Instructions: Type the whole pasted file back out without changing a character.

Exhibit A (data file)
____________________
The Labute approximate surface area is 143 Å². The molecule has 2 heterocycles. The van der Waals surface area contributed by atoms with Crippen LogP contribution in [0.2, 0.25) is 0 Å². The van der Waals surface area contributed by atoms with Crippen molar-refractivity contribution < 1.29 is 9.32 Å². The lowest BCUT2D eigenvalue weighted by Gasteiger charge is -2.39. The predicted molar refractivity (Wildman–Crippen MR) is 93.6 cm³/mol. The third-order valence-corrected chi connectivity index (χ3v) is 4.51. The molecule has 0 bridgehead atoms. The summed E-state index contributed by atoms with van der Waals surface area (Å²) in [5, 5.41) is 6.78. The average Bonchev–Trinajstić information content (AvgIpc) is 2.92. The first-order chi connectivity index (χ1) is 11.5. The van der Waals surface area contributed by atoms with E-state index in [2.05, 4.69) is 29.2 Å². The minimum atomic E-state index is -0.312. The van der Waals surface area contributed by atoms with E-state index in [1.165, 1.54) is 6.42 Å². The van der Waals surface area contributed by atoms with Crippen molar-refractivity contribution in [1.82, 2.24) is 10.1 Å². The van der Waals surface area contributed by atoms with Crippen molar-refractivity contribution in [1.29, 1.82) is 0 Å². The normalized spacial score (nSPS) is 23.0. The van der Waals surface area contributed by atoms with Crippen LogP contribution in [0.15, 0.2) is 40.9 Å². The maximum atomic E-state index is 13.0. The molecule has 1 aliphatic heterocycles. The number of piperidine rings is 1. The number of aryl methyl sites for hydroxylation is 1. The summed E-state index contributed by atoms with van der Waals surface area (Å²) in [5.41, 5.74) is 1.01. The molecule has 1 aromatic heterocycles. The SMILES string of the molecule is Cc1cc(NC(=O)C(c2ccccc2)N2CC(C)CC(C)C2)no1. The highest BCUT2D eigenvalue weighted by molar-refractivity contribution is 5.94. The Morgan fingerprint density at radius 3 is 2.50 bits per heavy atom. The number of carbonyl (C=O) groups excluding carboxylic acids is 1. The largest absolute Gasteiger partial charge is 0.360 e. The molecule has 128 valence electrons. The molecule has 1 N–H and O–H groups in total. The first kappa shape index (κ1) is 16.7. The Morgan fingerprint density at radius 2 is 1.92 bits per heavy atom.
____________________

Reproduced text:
The Labute approximate surface area is 143 Å². The molecule has 2 heterocycles. The van der Waals surface area contributed by atoms with Crippen LogP contribution in [0.2, 0.25) is 0 Å². The van der Waals surface area contributed by atoms with Crippen molar-refractivity contribution < 1.29 is 9.32 Å². The lowest BCUT2D eigenvalue weighted by Gasteiger charge is -2.39. The predicted molar refractivity (Wildman–Crippen MR) is 93.6 cm³/mol. The third-order valence-corrected chi connectivity index (χ3v) is 4.51. The molecule has 0 bridgehead atoms. The summed E-state index contributed by atoms with van der Waals surface area (Å²) in [5, 5.41) is 6.78. The average Bonchev–Trinajstić information content (AvgIpc) is 2.92. The first-order chi connectivity index (χ1) is 11.5. The van der Waals surface area contributed by atoms with E-state index in [2.05, 4.69) is 29.2 Å². The minimum atomic E-state index is -0.312. The van der Waals surface area contributed by atoms with E-state index in [1.165, 1.54) is 6.42 Å². The van der Waals surface area contributed by atoms with Crippen molar-refractivity contribution in [1.82, 2.24) is 10.1 Å². The van der Waals surface area contributed by atoms with Crippen molar-refractivity contribution in [1.29, 1.82) is 0 Å². The normalized spacial score (nSPS) is 23.0. The van der Waals surface area contributed by atoms with Crippen LogP contribution in [0.15, 0.2) is 40.9 Å². The maximum atomic E-state index is 13.0. The molecule has 1 aliphatic heterocycles. The number of piperidine rings is 1. The number of aryl methyl sites for hydroxylation is 1. The summed E-state index contributed by atoms with van der Waals surface area (Å²) in [5.41, 5.74) is 1.01. The molecule has 1 aromatic heterocycles. The SMILES string of the molecule is Cc1cc(NC(=O)C(c2ccccc2)N2CC(C)CC(C)C2)no1. The highest BCUT2D eigenvalue weighted by molar-refractivity contribution is 5.94. The Morgan fingerprint density at radius 3 is 2.50 bits per heavy atom. The number of carbonyl (C=O) groups excluding carboxylic acids is 1. The largest absolute Gasteiger partial charge is 0.360 e. The molecule has 128 valence electrons. The molecule has 1 N–H and O–H groups in total. The first kappa shape index (κ1) is 16.7. The Morgan fingerprint density at radius 2 is 1.92 bits per heavy atom.